The piston is biased against movement in the opposite direction from its rest position near the smaller end of the tapered bore by a second biasing spring. This permits the piston to move in the reverse direction, entirely out of the tapered bore portion of the fluid passage, upon the occurrence of fluid flow in the opposite, or "free flow" direction. Movement of the piston out of the bore under the influence of reverse direction flow produces a rapid increase in the area of the opening presented to fluid flow, thus resulting in minimal energy loss for the reverse flow condition.
The magnetic member or armature is installed in a semi-dead chamber, offset from the fluid flow passage of the device, such that ferrous particles in the fluid are not being continually trapped as fluid passes through the unit. Arrangements in accordance with the invention are suitable for determining fluid flow rate in any hydraulic system. Adaptation of the device to different systems merely requires matching the flow rate scale calibration to the specific gravity of the fluid with which it is to be used.
The flowmeter of the invention is totally mechanical, except for the intercoupled permanent magnets, thereby eliminating many potential problems and complexities which can be associated with electrical devices. It provides accuracy comparable to that of much more expensive devices. With the magnet positioned outside the fluid chamber, loose fragments from it can no longer contaminate the system fluid in the event the magnet becomes cracked. Replacement of the magnet is also a relatively simple matter without even having to remove the meter from the system.
A better understanding of the present invention may be had from a consideration of the following detailed description, taken in conjunction with the accompanying drawing in which:
FIG. 1 is a side elevation of one particular arrangement in accordance with the invention; and
FIG. 2 is a longitudinal planar cross-sectional view of the arrangement of FIG. 1.
As shown in FIGS. 1 and 2, the flowmeter 10 has a housing 11 which is provided with an inlet port 12, an inlet chamber 14, an outlet port 16, and an orifice tube 18 connecting outlet port 16 with inlet port 12 through inlet chamber 14. The orifice tube 18 is provided with a tapered surface 20, which is inwardly tapered from the outlet port in the direction of the inlet port. An O-ring 22 seals the outlet port to the housing. A piston 24 having an elongated rod 26 fixedly mounted thereto at its proximal end is axially slidably mounted in the orifice tube between the ports.
The housing 11 has attached thereto a closed, axially extended guide portion 30, sealed by O-ring 65 and encasing the distal end of the piston rod 26. An armature 36 of magnetic material is attached to the distal end of the rod 26 and is axially movable in the hollow guide 30. A rod guide member 32 having a ported guide wall 34 is mounted at the juncture of the guide 30 and the housing 11 and extends into the inlet chamber 14.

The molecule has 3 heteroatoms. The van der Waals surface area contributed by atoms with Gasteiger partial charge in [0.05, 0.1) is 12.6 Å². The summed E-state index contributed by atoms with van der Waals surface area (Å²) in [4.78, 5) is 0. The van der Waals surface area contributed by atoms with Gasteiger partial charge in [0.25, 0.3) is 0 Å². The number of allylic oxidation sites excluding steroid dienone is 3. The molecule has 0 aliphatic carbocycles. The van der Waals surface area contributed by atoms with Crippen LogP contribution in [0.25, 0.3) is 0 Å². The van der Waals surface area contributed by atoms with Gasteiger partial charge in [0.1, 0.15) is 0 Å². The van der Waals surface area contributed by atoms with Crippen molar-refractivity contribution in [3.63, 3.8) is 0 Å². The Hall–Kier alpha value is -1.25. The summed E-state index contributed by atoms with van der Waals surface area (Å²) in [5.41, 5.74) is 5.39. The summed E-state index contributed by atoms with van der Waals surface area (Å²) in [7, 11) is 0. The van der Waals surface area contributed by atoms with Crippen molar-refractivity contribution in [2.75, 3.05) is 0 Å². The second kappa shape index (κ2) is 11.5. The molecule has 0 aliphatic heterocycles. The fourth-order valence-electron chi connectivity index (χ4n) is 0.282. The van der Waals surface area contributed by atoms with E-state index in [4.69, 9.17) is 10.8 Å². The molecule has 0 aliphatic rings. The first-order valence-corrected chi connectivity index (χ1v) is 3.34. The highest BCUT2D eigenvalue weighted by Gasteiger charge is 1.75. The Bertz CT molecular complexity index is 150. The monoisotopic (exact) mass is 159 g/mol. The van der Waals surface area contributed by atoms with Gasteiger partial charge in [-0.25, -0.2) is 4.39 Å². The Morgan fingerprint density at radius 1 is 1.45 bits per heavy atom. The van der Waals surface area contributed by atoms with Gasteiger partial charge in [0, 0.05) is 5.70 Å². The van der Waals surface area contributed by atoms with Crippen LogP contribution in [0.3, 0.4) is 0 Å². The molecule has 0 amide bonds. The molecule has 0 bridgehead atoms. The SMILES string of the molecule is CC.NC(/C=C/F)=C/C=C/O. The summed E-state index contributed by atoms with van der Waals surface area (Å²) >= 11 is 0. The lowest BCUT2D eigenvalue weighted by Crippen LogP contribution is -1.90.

A first spring 37 is mounted between the armature 36 and the guide wall or stop member 34. The spring 37 biases the piston 24 away from the outlet port 16. A second spring 38, mounted within an extension of the rod guide member 32 and a spring retainer 39, serves to bias the piston 24 against movement into the inlet chamber 14. Together, the springs 37, 38 establish a zero reference position of the piston 24 while permitting movement in either direction under appropriate flow conditions. A ring magnet 40 is disposed externally of, and concentric with, the guide portion 30 and moves axially in response to movement of the armature 36 within the guide 30.
A cylindrical sight glass 42 surrounds the ring magnet 40 and has a calibration scale 44 affixed therein to develop a reading of flow rate. A slotted sleeve 46 is provided for protecting the sight glass and has at least one slot opening 48 for viewing the calibration scale 44. The sight glass is retained in position by snap rings 63 and 64.
The device 10 functions to measure flow rate in the following manner: with fluid flowing in the "measured flow" direction from inlet 12 to outlet 16, a differential pressure is created across the piston 24 as fluid flows through the annular opening between the piston head outside diameter and the tapered surface 20 of the orifice tube 18. The piston 24 is moved to the left in FIG. 2 by the force created by the aforementioned differential pressure, with that motion being resisted by the spring 37 acting on the armature 36. The ring magnet 40 with index line 61 riding on the outside diameter of guide 30 remains magnetically coupled with the armature 36 and maintains its alignment with the armature as the latter moves. When the piston reaches a particular position where the differential pressure produced by the fluid flow through the annular opening presented to it creates sufficient force to balance the force output of the first spring 37, that position is maintained, as is also the position of the tracking magnet 40. The calibration scale 44 affixed to the inside surface of sight glass 42 is used to relate that particular piston position to a unique flow rate corresponding thereto. The reading is made by correlating index 61 with scale 44 through a slotted opening in the sleeve 46 protecting the sight glass.